Eta, the 28th named storm and the 12th hurricane of the 2020 Atlantic hurricane season, strengthened into a powerful Category 4 hurricane over the western Caribbean early Monday afternoon. Extremely dangerous Eta is expected to bring catastrophic impacts to Central America due to its initial strength and excruciatingly slow movement.
The storm was located 20 miles south-southeast of the Nicaraguan town of Puerto Cabezas as it packed maximum sustained winds of 140 mph early Tuesday afternoon.
"The eyewall of extremely dangerous Hurricane Eta [was] moving onshore along the coast of northeastern Nicaragua," NHC said in an update at 1:00 p.m. EDT Tuesday. In order for a landfall to be declared, the center of the storm has to cross the coast.
In the span of 24 hours, the rapidly intensifying storm went from a tropical storm strength on Sunday night to knocking on the doorstep of Category 5 strength -- which has sustained winds over 156 mph -- when winds peaked near 150 mph late Monday. Eta tied Hurricane Laura for strongest storm of the 2020 hurricane season -- and it is the fifth major hurricane of the season to churn across the basin.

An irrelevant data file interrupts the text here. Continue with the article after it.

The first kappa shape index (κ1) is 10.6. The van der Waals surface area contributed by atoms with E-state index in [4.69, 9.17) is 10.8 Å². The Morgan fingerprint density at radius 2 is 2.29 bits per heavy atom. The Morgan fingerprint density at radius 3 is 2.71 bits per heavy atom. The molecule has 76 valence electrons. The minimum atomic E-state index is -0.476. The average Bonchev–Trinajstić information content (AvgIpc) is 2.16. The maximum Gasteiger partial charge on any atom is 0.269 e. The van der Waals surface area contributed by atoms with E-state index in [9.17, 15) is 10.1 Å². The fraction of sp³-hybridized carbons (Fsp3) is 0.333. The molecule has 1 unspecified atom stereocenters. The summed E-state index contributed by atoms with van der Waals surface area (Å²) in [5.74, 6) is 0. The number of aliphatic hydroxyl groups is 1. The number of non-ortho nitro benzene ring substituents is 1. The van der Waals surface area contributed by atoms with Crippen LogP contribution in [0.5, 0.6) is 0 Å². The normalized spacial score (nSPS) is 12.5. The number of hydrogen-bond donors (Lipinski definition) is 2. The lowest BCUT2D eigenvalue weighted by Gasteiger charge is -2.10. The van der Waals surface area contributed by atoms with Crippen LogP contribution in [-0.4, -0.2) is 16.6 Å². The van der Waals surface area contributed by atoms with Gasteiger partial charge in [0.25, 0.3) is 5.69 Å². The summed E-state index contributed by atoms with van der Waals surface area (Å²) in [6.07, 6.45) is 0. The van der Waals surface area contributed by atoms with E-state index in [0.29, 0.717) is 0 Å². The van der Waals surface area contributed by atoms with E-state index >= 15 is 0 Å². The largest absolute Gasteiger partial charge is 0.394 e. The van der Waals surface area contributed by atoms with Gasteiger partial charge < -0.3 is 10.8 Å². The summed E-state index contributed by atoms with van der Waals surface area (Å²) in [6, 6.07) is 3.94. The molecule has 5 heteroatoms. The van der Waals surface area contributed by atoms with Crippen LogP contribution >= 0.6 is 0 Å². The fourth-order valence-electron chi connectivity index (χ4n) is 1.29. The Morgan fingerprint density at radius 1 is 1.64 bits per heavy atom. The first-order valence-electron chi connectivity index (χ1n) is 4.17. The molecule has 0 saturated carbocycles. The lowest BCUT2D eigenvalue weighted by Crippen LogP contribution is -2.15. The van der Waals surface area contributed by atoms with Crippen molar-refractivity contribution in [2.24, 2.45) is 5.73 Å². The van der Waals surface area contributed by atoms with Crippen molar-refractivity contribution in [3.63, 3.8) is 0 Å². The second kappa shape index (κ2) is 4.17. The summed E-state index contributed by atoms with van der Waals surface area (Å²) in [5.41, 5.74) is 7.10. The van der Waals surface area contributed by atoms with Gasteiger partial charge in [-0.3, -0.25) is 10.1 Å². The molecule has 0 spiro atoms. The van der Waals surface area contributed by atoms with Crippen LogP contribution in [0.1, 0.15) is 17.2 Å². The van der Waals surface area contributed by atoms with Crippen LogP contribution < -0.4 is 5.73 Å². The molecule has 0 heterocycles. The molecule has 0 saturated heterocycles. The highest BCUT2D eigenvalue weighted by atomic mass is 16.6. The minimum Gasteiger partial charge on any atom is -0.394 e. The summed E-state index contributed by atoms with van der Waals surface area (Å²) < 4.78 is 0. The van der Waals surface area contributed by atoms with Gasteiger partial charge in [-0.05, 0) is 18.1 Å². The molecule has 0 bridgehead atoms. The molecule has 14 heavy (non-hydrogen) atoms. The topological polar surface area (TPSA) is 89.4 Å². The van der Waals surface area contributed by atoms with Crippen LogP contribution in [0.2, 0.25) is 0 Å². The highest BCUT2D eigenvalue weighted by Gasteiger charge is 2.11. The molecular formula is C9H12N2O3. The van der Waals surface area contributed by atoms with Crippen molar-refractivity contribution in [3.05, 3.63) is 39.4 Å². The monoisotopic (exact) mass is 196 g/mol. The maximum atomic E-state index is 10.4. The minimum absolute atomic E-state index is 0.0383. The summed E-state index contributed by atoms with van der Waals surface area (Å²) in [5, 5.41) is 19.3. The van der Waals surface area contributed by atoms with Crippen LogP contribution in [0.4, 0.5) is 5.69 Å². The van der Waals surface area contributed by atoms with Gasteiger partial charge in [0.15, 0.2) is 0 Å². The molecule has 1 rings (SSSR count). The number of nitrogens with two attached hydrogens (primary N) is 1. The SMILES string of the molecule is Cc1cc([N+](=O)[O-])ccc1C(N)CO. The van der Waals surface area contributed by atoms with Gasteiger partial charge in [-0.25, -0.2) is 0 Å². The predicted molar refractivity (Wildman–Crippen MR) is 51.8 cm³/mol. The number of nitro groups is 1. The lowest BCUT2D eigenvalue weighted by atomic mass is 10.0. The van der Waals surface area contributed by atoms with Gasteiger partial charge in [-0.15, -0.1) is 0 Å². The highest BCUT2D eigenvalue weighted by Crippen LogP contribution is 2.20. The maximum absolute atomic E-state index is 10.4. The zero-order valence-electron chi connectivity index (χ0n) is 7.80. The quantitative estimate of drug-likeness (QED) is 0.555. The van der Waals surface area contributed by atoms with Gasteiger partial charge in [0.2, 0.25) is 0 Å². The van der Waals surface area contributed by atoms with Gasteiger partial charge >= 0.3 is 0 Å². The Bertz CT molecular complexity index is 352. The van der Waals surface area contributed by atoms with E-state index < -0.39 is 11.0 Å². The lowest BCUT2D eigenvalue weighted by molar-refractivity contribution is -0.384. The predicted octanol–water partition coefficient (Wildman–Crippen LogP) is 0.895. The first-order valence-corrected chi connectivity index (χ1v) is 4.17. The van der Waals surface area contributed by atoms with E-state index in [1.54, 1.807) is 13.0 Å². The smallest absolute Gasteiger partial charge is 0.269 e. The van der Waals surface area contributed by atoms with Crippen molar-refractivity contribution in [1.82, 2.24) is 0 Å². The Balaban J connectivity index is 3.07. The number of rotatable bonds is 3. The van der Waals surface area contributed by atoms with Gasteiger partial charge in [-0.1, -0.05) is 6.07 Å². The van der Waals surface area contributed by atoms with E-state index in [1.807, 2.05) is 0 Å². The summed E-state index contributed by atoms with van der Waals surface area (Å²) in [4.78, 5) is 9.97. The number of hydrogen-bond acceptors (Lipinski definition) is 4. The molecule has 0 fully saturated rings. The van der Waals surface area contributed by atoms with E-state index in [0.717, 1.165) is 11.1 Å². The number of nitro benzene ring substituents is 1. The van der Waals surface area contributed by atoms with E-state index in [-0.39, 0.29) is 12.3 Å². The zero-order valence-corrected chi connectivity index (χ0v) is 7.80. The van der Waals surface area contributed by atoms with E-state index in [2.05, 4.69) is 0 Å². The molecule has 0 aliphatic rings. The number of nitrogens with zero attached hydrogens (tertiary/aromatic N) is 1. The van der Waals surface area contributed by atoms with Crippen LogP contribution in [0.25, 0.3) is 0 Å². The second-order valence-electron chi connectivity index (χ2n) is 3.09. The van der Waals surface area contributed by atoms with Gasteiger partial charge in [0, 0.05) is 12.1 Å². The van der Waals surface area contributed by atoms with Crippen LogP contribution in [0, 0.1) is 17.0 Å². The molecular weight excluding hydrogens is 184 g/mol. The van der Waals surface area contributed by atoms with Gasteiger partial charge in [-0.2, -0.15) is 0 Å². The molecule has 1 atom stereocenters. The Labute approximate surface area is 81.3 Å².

Atmospheric conditions surrounding Eta, including very warm water and low vertical wind shear, allowed the storm to ramp up so quickly from Monday morning to Monday night.
AccuWeather meteorologists on Monday night raised the rating for Eta to a 5 on the AccuWeather RealImpact™ Scale for Hurricanes as it is projected to make landfall in Central America early Tuesday, posing a host of dangers including a life-threatening storm surge, catastrophic flooding rainfall and destructive winds.
Earlier in the day, the storm was rated a 4 after initially being rated a 2 on the scale when it developed as a tropical depression over the weekend.
The AccuWeather RealImpact™ Scale is a 6-point scale with ratings of less than one and 1 to 5. In contrast to the Saffir-Simpson Hurricane Wind Scale, which classifies storms by wind speed only, the AccuWeather RealImpact™ Scale is based on a broad range of important factors, including wind speed, flooding rain, storm surge and economic damage and loss.
When Eta reached Category 4 strength, it acheived a rare feat for this late in the season. Only three Category 4 hurricanes - Lenny in 1999, Michelle in 2001, and Paloma in 2008 - and one Category 5 hurricane - the Cuba Hurricane of 1932 -- have developed in the Atlantic during the month of November.
Eta, when it crashes onshore, will join the ranks of only four other storms of Category 4 force or greater to make landfall in Nicaragua.